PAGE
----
All "classic" training options can be found in Fritz.

Along with counting the rankings.




But... I'd like to turn you on to Easy Game.



First, what isn't Easy Game ?

It's not an option where a chess engine playing over 3000 Elo level uses 0.1 seconds to think of a move in order to lower its playing strength to human level. It's not an option where the engine plays without a pawn or even a few chess pieces.


And what is Easy Game?

It's a mode where the program will adapt to your level of play, make you a fun but also challenging opponent, give you a chance to make brilliant moves and win the game.


It's also a mode where the computer coach assists you during the game, giving you tips and suggestions, but not hints - unless you want a specific hint on what move to play, then the Coach will give you such information.

The computerized trainer communicates with the player by voice, in addition to the information visible on the screen. I used the English version of the Fritz 18 program and the computer coach spoke to me in that language during the game.


During the game, the computer coach, after a few moves, begins to evaluate the strength of your moves using Elo rating points. It will try to create appropriate situations for you, so that you learn something and play an interesting game.


With such a coach by your side, playing chess is extremely satisfying, often spectacular, but most of all informative and developing.


Ok, let's go through some examples.


Before starting the game, it is a good idea to select the level of the opponent during our training. We have a choice of levels:

  • Beginner

  • Hobby player

  • Club player

  • Strong Club player

  • Master Candidate

  • Grandmaster


In my first game, I selected an opponent playing at the Club player level and checked the Assisted Analysis and Dynamic Hints options. I set the game time for each player at 3 minutes per game plus an additional 2 seconds after each move.


Here are the first 10 moves.

After my eleventh move, an evaluation of my game appeared. Certainly at the beginning of any game, as long as you don't make any glaring mistakes, your game rating will be high. A 2700 Elo rating is the playing strength of a super grandmaster. I play at a much lower level - perhaps at the level of a experienced club player.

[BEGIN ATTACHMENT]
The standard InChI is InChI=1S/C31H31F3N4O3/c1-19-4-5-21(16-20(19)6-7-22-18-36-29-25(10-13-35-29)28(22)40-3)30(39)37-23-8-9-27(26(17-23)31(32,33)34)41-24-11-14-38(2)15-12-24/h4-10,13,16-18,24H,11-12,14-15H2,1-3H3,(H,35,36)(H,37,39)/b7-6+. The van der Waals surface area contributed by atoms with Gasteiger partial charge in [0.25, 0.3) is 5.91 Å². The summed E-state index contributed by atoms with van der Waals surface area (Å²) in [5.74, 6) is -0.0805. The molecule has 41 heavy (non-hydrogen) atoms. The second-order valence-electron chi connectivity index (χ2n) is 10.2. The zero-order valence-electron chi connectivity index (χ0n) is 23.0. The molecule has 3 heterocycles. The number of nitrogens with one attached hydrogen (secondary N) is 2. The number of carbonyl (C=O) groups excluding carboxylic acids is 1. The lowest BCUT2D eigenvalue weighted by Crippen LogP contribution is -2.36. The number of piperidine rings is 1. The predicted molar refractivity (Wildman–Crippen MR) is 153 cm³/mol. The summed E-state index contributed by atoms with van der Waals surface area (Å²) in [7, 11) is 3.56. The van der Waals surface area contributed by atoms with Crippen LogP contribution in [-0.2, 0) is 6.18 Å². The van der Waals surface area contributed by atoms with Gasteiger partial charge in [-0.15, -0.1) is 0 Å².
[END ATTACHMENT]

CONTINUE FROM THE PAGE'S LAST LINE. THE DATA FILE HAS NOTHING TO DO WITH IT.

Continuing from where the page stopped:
The longer I played, the less precise my moves became, although with white I reached a pretty promising position after sixteen moves.

After a few more moves, unfortunately for me, black's position regained control. The position was equal.

I was determined, I was able to improve my position.


Finally, after 57 moves, I managed to win.

The strength of my play in the entire chess game was rated at 2170 Elo points.


I must admit that after finishing my first chess game with the assistance of a computer coach I was impressed.


Fritz behaves very naturally, the comments and suggestions are accurate, the voice communication helps in understanding.

Maybe it's a coincidence, but after only one Easy Game, Fritz accurately indicated my level of play, which in reality usually oscillates between 2100-2200 Elo.



Analyze


During chess training and practice, it is extremely important to be able to analyze and learn from completed chess games.


Fritz has a very powerful chess game analysis module that stands out for its excellent annotation in the language of your choice and its ability to place diagrams and highlight moves and variants.

So, we will analyze a played chess game with the default settings.


After a while..

...we get a complete analysis of the chess game.


Below is the complete analysis performed by the Fritz 18 program.







Now let's analyze the chess game with the Training settings and with the Opening reference checked. When Erase old annotations is checked, the previous annotations will be deleted.



After the game analysis is completed, the notation window will show the positions that will be proposed to indicate the best move.

In the notation we also see a marked novelty (4...f5N) and a reference to the game from the database.